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  • About
  • The Global ETD Search service is a free service for researchers to find electronic theses and dissertations. This service is provided by the Networked Digital Library of Theses and Dissertations.
    Our metadata is collected from universities around the world. If you manage a university/consortium/country archive and want to be added, details can be found on the NDLTD website.

Exploring the Role of Human Endogenous Retroviral Gag in the Formation and Content of Extracellular Vesicles

McCulloch, Danielle 30 August 2018 (has links)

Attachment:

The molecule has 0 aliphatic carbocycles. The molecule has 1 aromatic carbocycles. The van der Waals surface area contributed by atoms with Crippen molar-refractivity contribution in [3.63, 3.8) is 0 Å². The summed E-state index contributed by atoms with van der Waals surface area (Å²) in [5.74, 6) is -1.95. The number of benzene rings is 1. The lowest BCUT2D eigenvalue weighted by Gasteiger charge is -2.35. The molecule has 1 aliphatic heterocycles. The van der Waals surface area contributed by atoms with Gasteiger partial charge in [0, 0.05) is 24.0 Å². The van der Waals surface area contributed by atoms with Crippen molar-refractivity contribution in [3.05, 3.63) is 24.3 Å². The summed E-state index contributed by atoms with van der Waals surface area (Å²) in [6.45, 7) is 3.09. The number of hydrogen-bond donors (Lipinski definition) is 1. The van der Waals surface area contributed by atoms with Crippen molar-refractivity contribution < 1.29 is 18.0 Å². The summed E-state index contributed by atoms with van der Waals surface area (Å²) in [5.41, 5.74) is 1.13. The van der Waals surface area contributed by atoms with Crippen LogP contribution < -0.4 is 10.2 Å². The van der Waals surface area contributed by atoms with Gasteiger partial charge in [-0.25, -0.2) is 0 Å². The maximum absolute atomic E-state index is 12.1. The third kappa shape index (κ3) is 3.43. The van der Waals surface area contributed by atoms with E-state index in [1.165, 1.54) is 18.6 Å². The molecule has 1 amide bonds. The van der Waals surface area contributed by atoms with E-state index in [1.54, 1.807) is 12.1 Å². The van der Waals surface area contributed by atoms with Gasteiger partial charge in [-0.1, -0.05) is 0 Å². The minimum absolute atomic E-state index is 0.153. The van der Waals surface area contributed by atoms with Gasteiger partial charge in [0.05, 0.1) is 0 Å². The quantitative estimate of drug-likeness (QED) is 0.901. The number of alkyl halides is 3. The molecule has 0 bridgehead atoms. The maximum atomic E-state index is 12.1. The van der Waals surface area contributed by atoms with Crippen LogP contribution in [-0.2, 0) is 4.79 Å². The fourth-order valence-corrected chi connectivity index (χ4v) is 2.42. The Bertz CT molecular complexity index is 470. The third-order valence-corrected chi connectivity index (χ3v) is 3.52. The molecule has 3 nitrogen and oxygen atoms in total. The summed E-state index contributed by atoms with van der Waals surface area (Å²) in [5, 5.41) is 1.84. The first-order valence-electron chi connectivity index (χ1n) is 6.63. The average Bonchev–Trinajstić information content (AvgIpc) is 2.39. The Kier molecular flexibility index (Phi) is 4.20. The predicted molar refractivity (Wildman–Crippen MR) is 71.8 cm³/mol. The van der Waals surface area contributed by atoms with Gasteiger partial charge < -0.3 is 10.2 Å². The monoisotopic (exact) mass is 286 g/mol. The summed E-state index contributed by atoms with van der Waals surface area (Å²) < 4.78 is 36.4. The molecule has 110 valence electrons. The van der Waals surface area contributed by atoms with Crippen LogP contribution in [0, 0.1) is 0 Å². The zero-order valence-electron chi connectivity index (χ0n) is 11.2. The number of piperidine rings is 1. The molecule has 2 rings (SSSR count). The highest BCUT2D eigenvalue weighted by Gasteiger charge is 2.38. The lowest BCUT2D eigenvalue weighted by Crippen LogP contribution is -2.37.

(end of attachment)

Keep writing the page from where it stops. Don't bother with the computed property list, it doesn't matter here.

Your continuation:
Human Endogenous Retroviruses (HERV) are derived from exogenous retroviruses that infected inheritable germline tissues millions of years ago and account for 8% of the human genome. Like other retroviruses HERVs encode Gag, Pol and sometimes Env proteins. During a retroviral infection, retroviral Gag recruits the hosts Endosomal Sorting Complex Required for Transport (ESCRT) and associated proteins (ALIX and TSG101) to produce precisely sized viruses from endosomes or the plasma membrane. The ESCRT machinery is also involved in cytokinesis and control growth factor receptor signalling. HERV-K is the most recent HERV family to insert into the genome and is still able to produce mostly intact transcripts, including Gag. When expressed, Gag causes cells to release Virus-Like Particles (VLP) that lack HERV genomes. These retroviral VLP are remarkably similar to a sub-category of extracellular vesicles (EVs) called exosomes. Exosomes require ALIX, TSG101 and the ESCRT machinery for their production. It is possible that HERV-K Gag is required for exosome production or that HERV VLPs are a major contaminant of exosome preparations that account for many of the functions attributed to exosomes. Our data shows that HERV-K Gag over-expression or knockdown did not change the number of EVs released per cell in two cell lines. As well there was no difference in the amount of ALIX and TSG101 in the EVs in these conditions. The most intriguing observation made was the increase of cell number with expression of HERV-K Gag and decrease when HERV-K Gag was knocked down in HEK293T. We are currently unable to conclude the role of HERV-K Gag on EV production and content. We speculate that HERV-K Gag might affect cells through controlling cell proliferation or death, for example by competing with ESCRT machinery to impact signalling through growth factor receptors. This study begins to outline the potential effects HERV-K Gag might have on EV release and cell proliferation.

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